Wednesday, 9 August 2017

Tuesday 8th August 2017

There have been times when I could tell you to the minute what I was doing, flying or driving across Europe, auditing, inspecting or managing. But another week working from home, well, each day is pretty much the same as any other. Except on Thursdays when I put out the bins.

Bearing that in mind, when I come to write that day's blog, I am sometimes at a loss to say what I did all day. I mean I got up, had breakfast and started work sometime near eight. But then? Well, there was lunch, made coffee and tea at regular intervals. Waited on the cats through the day. Made pasta salad and later in the day prepared the aubergine. But other than that?

It was another day that promised thunder and heavy rain, but as the day went on, the threat went away. I am trying not to think that I am on vacation in two days time, or when I come back from holiday the project will be going crazy. These have been real salad days and I have enjoyed them, getting stuff done, but not under pressure, and listening to the radio, writing, or watching Time Team if it was an edition I hadn't seen. But these are now drawing to an end, there is the threat of meetings with the customer, monthly reports.

And then sometimes all it takes is a stray critical comment and all the good intentions go out the window as your inner voice says "why bother?". Why indeed. I had been working in silence, but put the radio on at one, and do manage to work the afternoon through, but the document seems a mess and I have to produce a decent version by the end of Wednesday. So, anyway...

Outside, the sky clouds over and looks like a storm might break out at any point. I have one more day to work, I feel I am on target, but won't know until tomorrow. Until then I pour a beer and think about preparing dinner.

Jools is working longer hours, so gives me three rings on the phone to let me know she is on her way, so I can begin to egg and breadcrumb.

By half five I am working hard, the phone rings. Once. Twice. Three times. Was that a forth. I rush over the phone but it has stopped. I take it as a sign. A sign Jools is coming home, so I light the gas and get cooking.

When Jools walks in the door, dinner is cooked and I have poured the wine/cider. We should go out for a walk really, but we are too hungry and drained. There is something about the cooling freshness of the pasta and the crunchy salty goodness of the aubergine that works so well. Dinner is served, and is good. As always.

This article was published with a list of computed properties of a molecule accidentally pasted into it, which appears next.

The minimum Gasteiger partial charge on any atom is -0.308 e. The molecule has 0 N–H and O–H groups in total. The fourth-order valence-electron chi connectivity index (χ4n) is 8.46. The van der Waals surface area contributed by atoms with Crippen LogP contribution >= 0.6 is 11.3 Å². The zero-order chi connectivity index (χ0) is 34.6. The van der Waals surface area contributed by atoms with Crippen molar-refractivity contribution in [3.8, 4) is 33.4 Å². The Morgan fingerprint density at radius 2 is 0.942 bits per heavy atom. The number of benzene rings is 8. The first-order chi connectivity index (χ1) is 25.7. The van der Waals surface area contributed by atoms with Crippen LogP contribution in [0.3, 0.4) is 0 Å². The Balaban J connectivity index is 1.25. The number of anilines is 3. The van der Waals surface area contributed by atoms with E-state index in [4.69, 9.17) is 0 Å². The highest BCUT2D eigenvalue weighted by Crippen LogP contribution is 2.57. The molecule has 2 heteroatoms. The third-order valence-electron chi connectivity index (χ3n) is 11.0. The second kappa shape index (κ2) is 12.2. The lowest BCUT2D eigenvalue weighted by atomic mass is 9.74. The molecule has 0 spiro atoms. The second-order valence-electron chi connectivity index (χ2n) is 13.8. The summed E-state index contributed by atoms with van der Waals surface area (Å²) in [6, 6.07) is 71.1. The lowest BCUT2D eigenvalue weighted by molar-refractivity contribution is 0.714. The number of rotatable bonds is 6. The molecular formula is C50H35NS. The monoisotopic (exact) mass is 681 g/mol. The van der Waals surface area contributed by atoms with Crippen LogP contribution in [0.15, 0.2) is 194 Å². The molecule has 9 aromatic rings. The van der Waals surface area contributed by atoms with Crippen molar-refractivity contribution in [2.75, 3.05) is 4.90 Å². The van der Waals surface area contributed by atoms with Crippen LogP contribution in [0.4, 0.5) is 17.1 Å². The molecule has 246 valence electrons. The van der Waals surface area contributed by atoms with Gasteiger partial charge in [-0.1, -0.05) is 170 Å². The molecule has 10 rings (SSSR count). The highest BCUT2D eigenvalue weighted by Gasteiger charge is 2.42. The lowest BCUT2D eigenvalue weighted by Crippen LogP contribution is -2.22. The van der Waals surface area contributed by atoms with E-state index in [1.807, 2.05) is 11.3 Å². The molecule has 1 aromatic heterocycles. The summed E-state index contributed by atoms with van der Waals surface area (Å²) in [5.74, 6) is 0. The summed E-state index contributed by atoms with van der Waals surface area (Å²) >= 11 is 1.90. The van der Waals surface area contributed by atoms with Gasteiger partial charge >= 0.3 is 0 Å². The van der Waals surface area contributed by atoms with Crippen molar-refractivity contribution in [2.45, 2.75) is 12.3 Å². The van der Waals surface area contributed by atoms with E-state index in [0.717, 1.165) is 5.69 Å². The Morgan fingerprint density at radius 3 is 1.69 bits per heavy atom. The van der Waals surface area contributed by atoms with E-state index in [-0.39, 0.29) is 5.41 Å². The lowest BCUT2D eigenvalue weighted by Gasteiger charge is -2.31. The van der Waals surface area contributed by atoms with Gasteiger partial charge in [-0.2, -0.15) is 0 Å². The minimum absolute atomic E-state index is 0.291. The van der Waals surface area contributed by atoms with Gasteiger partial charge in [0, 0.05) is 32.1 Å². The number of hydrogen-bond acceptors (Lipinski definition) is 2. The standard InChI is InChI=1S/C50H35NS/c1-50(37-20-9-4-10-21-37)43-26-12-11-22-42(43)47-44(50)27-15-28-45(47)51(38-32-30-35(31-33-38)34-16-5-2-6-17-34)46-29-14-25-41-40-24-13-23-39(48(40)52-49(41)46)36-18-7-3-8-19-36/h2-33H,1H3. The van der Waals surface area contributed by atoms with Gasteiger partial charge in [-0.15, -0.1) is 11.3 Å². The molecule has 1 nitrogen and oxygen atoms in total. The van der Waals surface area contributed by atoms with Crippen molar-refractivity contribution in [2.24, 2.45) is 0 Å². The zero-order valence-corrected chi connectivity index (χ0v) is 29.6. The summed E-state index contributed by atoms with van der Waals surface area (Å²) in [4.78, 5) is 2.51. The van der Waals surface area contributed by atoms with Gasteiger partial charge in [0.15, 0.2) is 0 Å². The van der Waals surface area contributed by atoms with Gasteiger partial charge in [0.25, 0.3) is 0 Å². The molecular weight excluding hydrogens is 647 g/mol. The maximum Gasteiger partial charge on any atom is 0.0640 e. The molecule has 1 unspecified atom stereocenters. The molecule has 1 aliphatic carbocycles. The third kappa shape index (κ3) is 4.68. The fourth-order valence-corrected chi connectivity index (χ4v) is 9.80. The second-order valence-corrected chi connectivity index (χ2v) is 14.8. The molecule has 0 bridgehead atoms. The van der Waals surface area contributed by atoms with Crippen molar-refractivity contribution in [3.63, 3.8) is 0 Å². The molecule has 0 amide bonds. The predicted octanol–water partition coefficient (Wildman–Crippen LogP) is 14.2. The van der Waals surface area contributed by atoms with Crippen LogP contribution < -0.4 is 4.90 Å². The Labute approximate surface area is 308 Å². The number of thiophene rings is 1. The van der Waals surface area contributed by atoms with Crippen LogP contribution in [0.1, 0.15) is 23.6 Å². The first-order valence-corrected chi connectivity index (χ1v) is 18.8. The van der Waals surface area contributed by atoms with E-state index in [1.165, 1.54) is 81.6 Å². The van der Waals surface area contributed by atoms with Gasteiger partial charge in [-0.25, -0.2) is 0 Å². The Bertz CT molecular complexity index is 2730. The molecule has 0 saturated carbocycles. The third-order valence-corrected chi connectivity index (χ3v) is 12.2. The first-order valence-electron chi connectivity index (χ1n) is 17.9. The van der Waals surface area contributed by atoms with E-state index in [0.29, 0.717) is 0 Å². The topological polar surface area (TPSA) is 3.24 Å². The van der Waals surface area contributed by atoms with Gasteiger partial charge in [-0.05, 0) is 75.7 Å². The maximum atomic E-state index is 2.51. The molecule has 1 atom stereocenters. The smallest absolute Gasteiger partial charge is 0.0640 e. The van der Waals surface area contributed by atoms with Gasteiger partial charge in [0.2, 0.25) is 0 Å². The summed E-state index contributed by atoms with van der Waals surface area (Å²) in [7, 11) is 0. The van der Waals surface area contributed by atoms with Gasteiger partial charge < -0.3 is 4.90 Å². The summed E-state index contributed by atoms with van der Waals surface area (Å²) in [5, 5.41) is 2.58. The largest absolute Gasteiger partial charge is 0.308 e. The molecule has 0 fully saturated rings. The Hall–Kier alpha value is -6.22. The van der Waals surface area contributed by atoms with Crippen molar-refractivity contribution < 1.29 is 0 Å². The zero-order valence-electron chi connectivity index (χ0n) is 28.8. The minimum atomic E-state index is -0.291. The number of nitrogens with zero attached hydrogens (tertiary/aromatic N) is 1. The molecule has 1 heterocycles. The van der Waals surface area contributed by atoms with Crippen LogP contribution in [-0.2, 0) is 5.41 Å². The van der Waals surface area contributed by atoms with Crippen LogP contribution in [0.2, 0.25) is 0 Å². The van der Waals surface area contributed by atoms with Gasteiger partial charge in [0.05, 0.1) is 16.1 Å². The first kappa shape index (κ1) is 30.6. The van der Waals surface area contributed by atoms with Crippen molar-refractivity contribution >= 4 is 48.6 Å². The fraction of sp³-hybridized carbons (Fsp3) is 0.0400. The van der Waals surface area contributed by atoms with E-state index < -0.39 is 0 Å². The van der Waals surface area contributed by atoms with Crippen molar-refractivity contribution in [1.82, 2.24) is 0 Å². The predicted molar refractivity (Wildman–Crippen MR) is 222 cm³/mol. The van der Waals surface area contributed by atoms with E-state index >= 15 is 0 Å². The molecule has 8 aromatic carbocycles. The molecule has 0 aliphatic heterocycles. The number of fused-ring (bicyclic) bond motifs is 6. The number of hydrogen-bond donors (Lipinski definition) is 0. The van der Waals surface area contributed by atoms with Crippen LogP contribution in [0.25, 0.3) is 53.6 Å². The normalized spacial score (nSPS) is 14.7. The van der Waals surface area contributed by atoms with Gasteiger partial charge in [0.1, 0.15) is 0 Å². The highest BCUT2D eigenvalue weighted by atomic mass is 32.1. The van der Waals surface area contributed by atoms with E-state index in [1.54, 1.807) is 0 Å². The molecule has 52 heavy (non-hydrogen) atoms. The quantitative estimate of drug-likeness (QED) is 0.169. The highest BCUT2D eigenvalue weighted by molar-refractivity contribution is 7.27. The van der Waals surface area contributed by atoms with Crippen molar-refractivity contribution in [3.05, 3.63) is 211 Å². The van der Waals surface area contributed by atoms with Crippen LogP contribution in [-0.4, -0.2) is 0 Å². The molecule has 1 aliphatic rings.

Two hundred and twenty Meanwhile outside rain begins to fall. Hard. Cats run in to escape being wet.

And suddenly, the rain eases up, sun comes out, and there is a rainbow in the dip outside.I rush to get a camera to record the optical effect, and do so for many angles and focal lengths. There is football on the radio, the Caribou cup or something, Norwich play Swindon, and win 3-2, closer than it should have been if I'm honest. But a win's a win, right?

Frontline Brexit

There is a chain of thought, that goes like this:

If Brexit is going to happen on 29th March 2019, then there should be a lot of work going on; lorry parks, waiting areas, recruiting customs officials both here in Dover, but at all ports and along the Irish border. In fact nothing is happening, other then the new bulk freight handling terminal at Dover being behind schedule and now being refused using aggregates from the Goodwin Sands. But there is nothing being done; the roads have been "improved" in light of the bulk freight terminal; roundabout removed and replaced with traffic lights, and the reduced speed limits and traffic lights at Aycliffe. Where are the lorry parks for thousands of trucks that will be held up? Just looking at Kent POlice's Operation Stack page on the net, it seems that Manston Airport will be used, at least for port traffic.

But if the worse case scenario happens and there is a permanent operation stack, what then?

Well, for locals, not just here in Dover and Folkestone, but all those living along the M20, the mere act of going to the shops or on the school run becomes difficult, if not impossible. Indeed delivery trucks for shops and supermarkets would also get stuck in the traffic and it is likely there will be food shortages. At least to some extent.

Others might say that this is scaremongering, but once Britain diverges from EU standards, or might have trade deals with countries with different standards, origin checks on some if not all goods will have to happen at entry points into the EU; at Dover, Felixstowe, Southampton, the Irish border and so on.

It could be that there is the belief that Brexit might not happen, at least in Cabinet meaning these things will not have to be built or prepared for, or they are just hoping to do the British thing and muddle through. Or even more likely, they haven't even looked that far ahead as yet.

Meanwhile in Dover, residents in Aycliffe have been complaining about the noise from queuing trucks down the hill, so that a "no unnecessary horn" sign has been put up, and finally the temporary speed limit of 40mph have been made variable, Dovorians have been complaining about this for months since it was introduced. Quite how they will react if the semi-permanent operation stack happens, thd there will be lines of waiting freight backed up to Birmingham waiting to get through.

As with the Irish border, there are two things that have to happen regarding the border at Dover/Calais, and each one precludes the other, so fixing this is going to be interesting to say the least. The two issues are:

1. Frictionless border
2.Ensuring all goods entering the EU are within EU standards, and that point of origin paperwork checked.

As previously stated, one of the main concerns from the EU side is the divergence of standards, especially if Britain signs up to a separate trade deal with America or other countries, and there is a risk that any goods of a lower standard could be snuck through into the EU.

Whatever the eventual outcome, the effects will be felt here in Dover and along to irish border before anywhere else, and failures in this area alone would not bode well for all the other areas affected.

Away from Dover, some realism has crept into some areas of Brexit, with the acceptance, by some, that Britain will have to pay a bill to leave the EU. ALl that needs to be done is agree a formula on how to come to an actual figure, (which is the way the EU wants to do it), rather than decide on a set amount now (which is what Britain wants. Or some of it, John Redwood, Rees-Mogg and Boris Johnson apart).